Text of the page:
There are other factors that will reinforce this bias, such as a lower capitalisation or less economic development.  The domestic bias of institutional investors is most pronounced in Greece – portfolios of Greek institutional investors contain 93% of domestic stocks, in a country which accounts for less than 0.5% of worldwide capitalisation.
Although the home bias label is mainly applied to activity on the capital markets, a similar phenomenon occurs on the loans markets.  Hans Degryse and Steven Ongena (5) show that interest rates on loans decrease as the distance between the lending bank and the borrowing company increases, and that they increase as the distance between the borrowing company and the competing banks increases.  In other words, the bank is in a position of power over companies located within a radius of its influence.  Here, it is the borrower that shows a preference for lenders that are close by.  The authors of this study see the explanation for this in the cost of transport rather than information asymmetry, but given the small size of the market studied (Belgium) their conclusions can not be generalised.
(1) See chapiter 21 of the Vernimmen.
(2) Dvorak T., 2005, Do domestic investors have an information advantage? Evidence from Indonesia, Journal of Finance, April 2005.
(3) Ivkovic Z. and Weisbenner S., 2005, Local Does as Local Is: Information Content of the Geography of Individual Investors’ Common Stock Investments, Journal of Finance, February 2005.
(4) Chan K., Covrig V. and Ng L., 2005, What Determines the Domestic Bias and Foreign Bias? Evidence from Mutual Fund Equity Allocations Worldwide, Journal of Finance, June 2005.
(5) Degryse H. and Ongena S., 2005, Distance, Lending Relationships, and Competition, Journal of Finance, February 2005.
(6) For an explanation of this disparity, see chapter 11 of the Vernimmen

Q&A : What are earn out clauses?

There are two possible ways of implementing earnout clauses.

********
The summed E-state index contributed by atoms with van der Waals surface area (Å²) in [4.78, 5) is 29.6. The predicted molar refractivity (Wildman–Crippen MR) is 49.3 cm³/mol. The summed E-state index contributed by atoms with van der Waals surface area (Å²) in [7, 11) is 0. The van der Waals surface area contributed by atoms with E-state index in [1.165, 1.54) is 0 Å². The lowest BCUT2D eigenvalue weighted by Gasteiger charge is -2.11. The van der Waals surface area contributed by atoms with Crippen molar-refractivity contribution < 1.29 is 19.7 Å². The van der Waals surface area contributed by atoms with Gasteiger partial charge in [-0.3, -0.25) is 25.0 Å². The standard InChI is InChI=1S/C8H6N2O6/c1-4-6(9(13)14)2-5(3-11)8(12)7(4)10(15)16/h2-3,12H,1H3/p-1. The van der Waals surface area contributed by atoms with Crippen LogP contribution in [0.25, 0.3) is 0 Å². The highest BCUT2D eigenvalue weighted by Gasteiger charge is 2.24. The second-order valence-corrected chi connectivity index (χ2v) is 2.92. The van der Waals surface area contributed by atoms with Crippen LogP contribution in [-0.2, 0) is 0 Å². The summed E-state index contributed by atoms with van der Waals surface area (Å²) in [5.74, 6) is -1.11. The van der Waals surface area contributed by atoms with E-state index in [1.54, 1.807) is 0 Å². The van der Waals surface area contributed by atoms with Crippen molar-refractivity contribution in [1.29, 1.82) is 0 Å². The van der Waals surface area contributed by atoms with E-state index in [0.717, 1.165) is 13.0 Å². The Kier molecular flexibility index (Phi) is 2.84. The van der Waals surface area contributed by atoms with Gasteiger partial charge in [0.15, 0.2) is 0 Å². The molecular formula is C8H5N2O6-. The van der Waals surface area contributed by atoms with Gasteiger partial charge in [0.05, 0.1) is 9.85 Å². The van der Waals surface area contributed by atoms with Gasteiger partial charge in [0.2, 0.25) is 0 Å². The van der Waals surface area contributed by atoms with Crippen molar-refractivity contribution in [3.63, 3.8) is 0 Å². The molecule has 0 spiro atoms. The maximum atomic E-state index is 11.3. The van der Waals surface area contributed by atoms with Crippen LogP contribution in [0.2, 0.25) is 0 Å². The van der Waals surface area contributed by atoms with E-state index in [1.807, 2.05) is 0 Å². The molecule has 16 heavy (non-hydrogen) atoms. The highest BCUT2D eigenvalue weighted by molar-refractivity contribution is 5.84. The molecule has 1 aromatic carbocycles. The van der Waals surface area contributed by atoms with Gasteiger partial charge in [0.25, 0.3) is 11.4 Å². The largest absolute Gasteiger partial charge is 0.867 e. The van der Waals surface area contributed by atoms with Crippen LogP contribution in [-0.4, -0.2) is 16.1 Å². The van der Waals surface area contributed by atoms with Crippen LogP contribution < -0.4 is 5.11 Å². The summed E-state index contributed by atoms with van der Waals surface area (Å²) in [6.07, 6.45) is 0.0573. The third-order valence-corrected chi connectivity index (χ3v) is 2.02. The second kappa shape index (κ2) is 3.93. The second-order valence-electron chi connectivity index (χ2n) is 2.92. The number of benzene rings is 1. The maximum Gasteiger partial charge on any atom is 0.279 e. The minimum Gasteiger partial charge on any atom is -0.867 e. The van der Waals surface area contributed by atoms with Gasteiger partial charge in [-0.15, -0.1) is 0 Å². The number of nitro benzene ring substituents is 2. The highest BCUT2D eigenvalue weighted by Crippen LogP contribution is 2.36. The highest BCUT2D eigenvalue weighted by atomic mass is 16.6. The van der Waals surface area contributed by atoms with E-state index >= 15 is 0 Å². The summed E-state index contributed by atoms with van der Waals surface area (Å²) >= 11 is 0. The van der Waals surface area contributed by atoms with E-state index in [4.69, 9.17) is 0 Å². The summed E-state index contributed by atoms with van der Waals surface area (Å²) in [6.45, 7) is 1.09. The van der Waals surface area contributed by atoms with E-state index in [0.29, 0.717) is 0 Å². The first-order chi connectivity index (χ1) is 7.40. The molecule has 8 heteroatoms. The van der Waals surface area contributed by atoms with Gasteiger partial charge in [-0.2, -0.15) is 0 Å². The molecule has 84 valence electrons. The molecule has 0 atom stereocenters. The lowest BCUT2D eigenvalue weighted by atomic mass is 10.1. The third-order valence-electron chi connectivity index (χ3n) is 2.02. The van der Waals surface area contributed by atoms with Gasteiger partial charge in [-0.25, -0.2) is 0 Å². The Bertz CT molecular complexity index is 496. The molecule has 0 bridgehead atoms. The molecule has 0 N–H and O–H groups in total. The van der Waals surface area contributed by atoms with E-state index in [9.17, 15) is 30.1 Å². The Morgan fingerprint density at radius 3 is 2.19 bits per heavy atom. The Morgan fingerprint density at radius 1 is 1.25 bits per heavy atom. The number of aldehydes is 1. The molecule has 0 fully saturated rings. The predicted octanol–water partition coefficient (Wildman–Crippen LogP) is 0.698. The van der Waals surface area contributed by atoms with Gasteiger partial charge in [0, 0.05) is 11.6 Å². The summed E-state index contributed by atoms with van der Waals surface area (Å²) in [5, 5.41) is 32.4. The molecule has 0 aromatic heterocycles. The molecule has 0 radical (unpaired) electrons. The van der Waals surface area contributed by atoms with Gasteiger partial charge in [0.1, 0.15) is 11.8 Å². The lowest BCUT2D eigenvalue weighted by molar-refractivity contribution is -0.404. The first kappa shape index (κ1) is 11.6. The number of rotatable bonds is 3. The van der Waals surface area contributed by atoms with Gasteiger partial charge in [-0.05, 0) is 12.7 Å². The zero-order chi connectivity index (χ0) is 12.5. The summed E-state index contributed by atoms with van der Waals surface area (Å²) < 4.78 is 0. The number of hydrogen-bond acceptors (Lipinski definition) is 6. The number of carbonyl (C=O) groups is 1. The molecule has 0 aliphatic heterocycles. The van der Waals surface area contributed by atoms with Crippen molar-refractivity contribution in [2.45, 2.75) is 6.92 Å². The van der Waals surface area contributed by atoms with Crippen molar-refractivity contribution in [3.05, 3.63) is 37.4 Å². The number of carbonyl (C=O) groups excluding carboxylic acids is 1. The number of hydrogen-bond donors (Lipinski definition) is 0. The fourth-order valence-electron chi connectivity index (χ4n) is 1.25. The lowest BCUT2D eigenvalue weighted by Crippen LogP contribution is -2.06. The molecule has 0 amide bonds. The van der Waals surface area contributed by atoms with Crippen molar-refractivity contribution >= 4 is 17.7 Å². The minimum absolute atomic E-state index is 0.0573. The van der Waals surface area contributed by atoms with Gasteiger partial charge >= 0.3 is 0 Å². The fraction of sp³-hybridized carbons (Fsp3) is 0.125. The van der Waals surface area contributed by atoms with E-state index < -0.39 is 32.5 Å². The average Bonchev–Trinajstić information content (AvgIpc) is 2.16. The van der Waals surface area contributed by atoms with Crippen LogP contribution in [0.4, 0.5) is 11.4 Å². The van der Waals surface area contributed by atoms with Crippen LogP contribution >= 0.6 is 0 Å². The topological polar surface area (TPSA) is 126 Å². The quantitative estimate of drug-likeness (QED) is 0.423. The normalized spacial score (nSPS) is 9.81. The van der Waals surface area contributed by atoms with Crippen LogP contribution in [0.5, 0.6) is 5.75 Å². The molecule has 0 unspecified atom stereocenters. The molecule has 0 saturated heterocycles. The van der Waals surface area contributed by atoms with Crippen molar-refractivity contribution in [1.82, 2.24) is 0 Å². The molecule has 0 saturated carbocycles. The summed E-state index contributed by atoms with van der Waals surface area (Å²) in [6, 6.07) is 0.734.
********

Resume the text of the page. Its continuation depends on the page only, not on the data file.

The seller holds onto a portion of its shares and sells the balance to the buyer, who takes control of the company.  These shares are acquired by the buyer of the company at a later stage, and generally at a higher price than the transaction price.
Another possibility is for  the seller to sell all of its shares, and then receive an additional payment at a later date.
In the first option, it easier to implement the general warranties clause than in the second option. The downside is that it restricts the buyer somewhat in terms of its organisation, because for a certain period, it will have to keep a minority shareholder on board.
There are other factors that will reinforce this bias, such as a lower capitalisation or less economic development.  The domestic bias of institutional investors is most pronounced in Greece – portfolios of Greek institutional investors contain 93% of domestic stocks, in a country which accounts for less than 0.5% of worldwide capitalisation.
Advantages of earnout clauses
When a transaction includes an earnout provision, the parties are brought closer together.  A seller that is confident of the short-term prospects of the company can expect to receive an extra payment which will increase the transaction price, while the buyer will appreciate the fact that the full price will only have to be paid if the results are achieved.  Earnout clauses can thus help smooth negotiations during the final phase by resolving issues of information asymmetry. 
This technique also helps to ensure that the manager-sellers will stay on in order to facilitate the transition and encourage him to perform, because he or her has a stake in the outcome.  To some degree, an earnout clause is a non-compete agreement in disguise.
This helps explain why earnout clauses are often included in M&A deals involving companies where the personal skills and experience of the managers are key for the success of the company, such as in advertising agencies, IT consulting firms, etc.
Drawbacks of earnout clauses
Earnout clauses do not, however, come without their own drawbacks.
There is the possibility that the shareholder-seller, who stays on at the helm during the earnout period, will seek to maximise short-term results – on which the additional earnout payment is based – at the expense of the medium- and long-term future of the company.  
Calculating the amount of the earnout payment is a complex process and disputes often arise once the perimeter of the acquired company has been modified. This is often the case when the buyer seeks to implement potential synergies between the acquiring group and the company acquired by merging them.
Finally, it imposes a situation in which the buyer and the seller are forced to cohabit which, although facilitating the transaction, can become a bit crowded.  The buyer may feel hemmed in and unable to make decisions freely, while the seller may suspect that the policies that the new majority shareholder wishes to introduce will reduce earnings, and thus reduce the size of the earnout payment. 
Consequently, the period over which the size of the earnout payment is calculated should be kept short – three years at the very most.  Additionally, the method used for calculating the earnout payment should be as simple and as clear as possible, with fixed floor and ceiling payment amounts, in order to avoid disputes and excessively large or small payments (1).
(1) For more see chapter 42 of the Vernimmen.